Businesses feel the cash squeeze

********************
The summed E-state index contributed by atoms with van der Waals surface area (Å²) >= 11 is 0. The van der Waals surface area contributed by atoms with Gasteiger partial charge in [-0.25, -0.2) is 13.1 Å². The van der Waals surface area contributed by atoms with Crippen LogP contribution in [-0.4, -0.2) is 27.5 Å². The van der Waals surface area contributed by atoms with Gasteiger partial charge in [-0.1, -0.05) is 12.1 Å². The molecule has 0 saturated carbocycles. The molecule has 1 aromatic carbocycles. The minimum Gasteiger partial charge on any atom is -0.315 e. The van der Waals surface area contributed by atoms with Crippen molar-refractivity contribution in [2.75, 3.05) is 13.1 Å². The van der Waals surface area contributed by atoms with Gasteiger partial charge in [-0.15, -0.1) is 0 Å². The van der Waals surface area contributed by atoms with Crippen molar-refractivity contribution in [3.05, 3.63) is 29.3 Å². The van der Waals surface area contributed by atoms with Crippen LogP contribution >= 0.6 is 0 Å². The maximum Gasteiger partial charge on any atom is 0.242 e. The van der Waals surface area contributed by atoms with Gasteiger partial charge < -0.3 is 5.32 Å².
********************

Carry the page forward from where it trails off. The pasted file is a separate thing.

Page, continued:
As the Greek economy slows under the weight of the crisis, data released yesterday showed a deceleration in lending to the private sector and a growing cash problem putting the squeeze on businesses. Tiresias, a nonprofit group jointly owned by Greek banks that provides credit profiles and other payment information, said the amount of bad checks in February shot up by 230 percent, in comparison with the same period a year earlier, to reach 222 million euros. There was also a sharp increase in the number of bad checks being passed around to 43,736, representing an annual increase of 254 percent. Businesses have been complaining that banks have turned off the lending tap, making finance subject to the fulfillment of extremely tough criteria. Lenders have replied that they continue to pump money into the economy and point instead to slowing credit expansion to households and businesses which appear reluctant to take on new debt during the downturn. Meanwhile, provisional data released by the Bank of Greece yesterday showed that the country’s total credit expansion accelerated to an annual rate of 14.4 percent in January from 13.9 percent in December. But credit to businesses and households slowed to an annual rate of 15.1 percent from 16.4 percent in December. »The small uptick in year-on-year credit growth, relative to December, is mainly due to higher public sector borrowing,» Platon Monokroussos, economist at EFG Eurobank, told Reuters. »Credit to business and households decelerated in January and a further decline in the rate of growth in this segment is expected in the months ahead, despite the relative stabilization in money market conditions compared to the October-November period.» Government officials are hoping to keep the pace of lending above 10 percent this year in order to help the economy achieve a growth rate of just over 1 percent in 2009.

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